Pin It
download (1)
Barbie, 2023 (Film Still)

Birkenstocks and Indigo Girls? Barbie is a lesbian

As Barbie chooses Birkenstocks and belts out ‘Closer to Fine’ in her car, we unpack the secret meaning behind the trailer – and whether the film could end up being the lesbian Matrix

Barbie is a lesbian. And here’s how I know. Yesterday, the new trailer for Greta Gerwig’s hotly-anticipated Barbie movie was released and it’s an absolute pepto bismol-hued romp, filled with camp cowboy outfits, top-tier acting from Ryan Gosling and some quite unsubtle hints that Barbie is gay.

Let me set the scene. The opening strums of the Indigo Girls’ “Closer to Fine” kick in as Margot Robbie’s Barbie arrives at the doorstep of Kate McKinnon’s Barbie. Kate McKinnon’s Barbie then presents Margot Robbie’s Barbie with a Matrix-esque red pill/blue pill scenario: she can pick the classy, rhinestone baby-pink heels and “go back to her regular life” or she can pick the mocha-brown Arizona Birkenstocks and “know the truth about the universe”.

Margot Robbie’s Barbie first tries to choose the heels, but Kate McKinnon’s Barbie says she “has to want to know” and then we cut straight into a scene of Margot Robbie’s Barbie driving in her car singing her heart out to “Closer to Fine” before Ken pops out of the backseat and sings along too.

So why is this so gay? Let’s break down and unpack the evidence that Gerwig and the team made a series of seriously lesbian-coded creative choices. Firstly, Kate McKinnon is openly gay. In 2020, while presenting Ellen DeGeneres with an award at the Golden Globes she thanked her for making it less scary to accept her sexuality and helping her feel like she wasn’t an alien. Before being on SNL, she starred in The Big Gay Sketch Show and she has a very public long-time crush on Gillian Anderson.

Of course, an actor’s sexuality doesn’t dictate what kind of characters they can play and just because McKinnon is gay doesn’t mean her Barbie is. However, having it be her character – who, by the way, is not a polished high-femme Barbie like the other Barbies, but a broken one with marker all over her face and a safety-scissor haircut, which led queer women’s publication Autostraddle to call her character “GAY GAY” – presenting the Birkenstock does add a subtextual layer of queerness to the interaction.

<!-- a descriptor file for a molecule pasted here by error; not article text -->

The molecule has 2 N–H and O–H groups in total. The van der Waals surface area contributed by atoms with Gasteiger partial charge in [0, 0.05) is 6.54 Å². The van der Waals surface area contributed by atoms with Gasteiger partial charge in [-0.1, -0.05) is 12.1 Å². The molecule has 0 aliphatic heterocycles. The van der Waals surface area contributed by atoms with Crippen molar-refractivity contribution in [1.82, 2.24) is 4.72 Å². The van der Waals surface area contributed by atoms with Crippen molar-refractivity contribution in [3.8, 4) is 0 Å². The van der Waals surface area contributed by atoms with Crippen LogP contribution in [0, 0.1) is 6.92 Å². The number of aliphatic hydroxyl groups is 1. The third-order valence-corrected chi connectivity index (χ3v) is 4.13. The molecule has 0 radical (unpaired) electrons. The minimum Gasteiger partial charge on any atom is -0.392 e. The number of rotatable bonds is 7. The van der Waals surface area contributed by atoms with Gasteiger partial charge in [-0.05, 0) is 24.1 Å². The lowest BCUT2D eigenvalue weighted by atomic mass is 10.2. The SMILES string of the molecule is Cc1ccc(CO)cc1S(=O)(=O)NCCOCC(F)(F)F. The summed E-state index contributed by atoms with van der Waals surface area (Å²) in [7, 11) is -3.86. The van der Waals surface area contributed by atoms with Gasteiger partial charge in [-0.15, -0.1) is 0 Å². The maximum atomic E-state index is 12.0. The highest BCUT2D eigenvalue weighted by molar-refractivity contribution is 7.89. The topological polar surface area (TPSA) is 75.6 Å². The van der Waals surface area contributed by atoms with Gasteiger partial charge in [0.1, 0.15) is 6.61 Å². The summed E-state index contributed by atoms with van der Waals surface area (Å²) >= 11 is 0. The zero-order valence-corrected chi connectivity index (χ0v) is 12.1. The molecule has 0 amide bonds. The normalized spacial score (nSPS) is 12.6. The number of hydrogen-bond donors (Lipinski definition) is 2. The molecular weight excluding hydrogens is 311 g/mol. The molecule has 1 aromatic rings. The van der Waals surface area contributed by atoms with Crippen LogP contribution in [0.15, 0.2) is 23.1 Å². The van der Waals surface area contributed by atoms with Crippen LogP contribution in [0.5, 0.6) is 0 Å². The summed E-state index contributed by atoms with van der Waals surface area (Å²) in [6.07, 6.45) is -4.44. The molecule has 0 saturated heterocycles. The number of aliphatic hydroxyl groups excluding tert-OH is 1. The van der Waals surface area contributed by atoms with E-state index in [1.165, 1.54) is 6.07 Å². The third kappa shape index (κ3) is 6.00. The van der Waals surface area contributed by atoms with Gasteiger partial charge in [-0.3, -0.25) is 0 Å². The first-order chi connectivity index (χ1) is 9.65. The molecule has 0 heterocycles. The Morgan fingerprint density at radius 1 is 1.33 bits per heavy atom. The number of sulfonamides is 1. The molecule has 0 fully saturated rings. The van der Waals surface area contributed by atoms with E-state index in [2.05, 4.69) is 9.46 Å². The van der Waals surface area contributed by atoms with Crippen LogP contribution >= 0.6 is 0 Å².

Then we get to the Matrix shoe choice. Birkenstocks are a big lesbian stereotype. Lesbians love a sturdy, sensible shoe and the Birkenstocks have traditionally been a short-hand way of referring to a woman as queer. In 1992, a New York Times piece noted that “some people think that lesbian women wear only jeans and Birkenstocks”. In an article tracing the history of the Birkenstock-lesbian stereotype, author Kate Clinton says at a 1979 women’s writing conference she went to with Adrienne Rich and Audre Lorde, “it was all flannel. It was women from communes. It was Birkenstocks. That’s where I first ran into Birkenstocks”.

In an interview for Iowa State University’s exhibition on LGBTQ+ fashion, Fitting the Stereotype, one queer woman shared her experience being referred to as an “old-school dyke” because she was wearing Birkenstocks and a thumb ring. While in a 2004 episode of Will & Grace, Jack jokes “put yourself in her Birkenstocks” about a female character coming out as gay.

As to why lesbians loved sensible Birkenstocks, long before they became the height of fashion, Sherrie A Inness writes in The Lesbian Menace: Ideology, Identity, and the Representation of Lesbian Life: “In the 1970s, many lesbians strove to appear as unfashionable as possible in protest against society’s beauty dictates.” Considered ugly and frumpy, the Birkenstock was a political statement against the patriarchy and societal expectations of women to be desirable for the male gaze. With the sandal, Barbie is given the choice to reject the artifice of heteronormativity and embrace “the truth”. (It’s true that Barbie does initially try to choose the traditionally feminine pink heels but then, haven’t we all, in our own way, before finally accepting who we are?)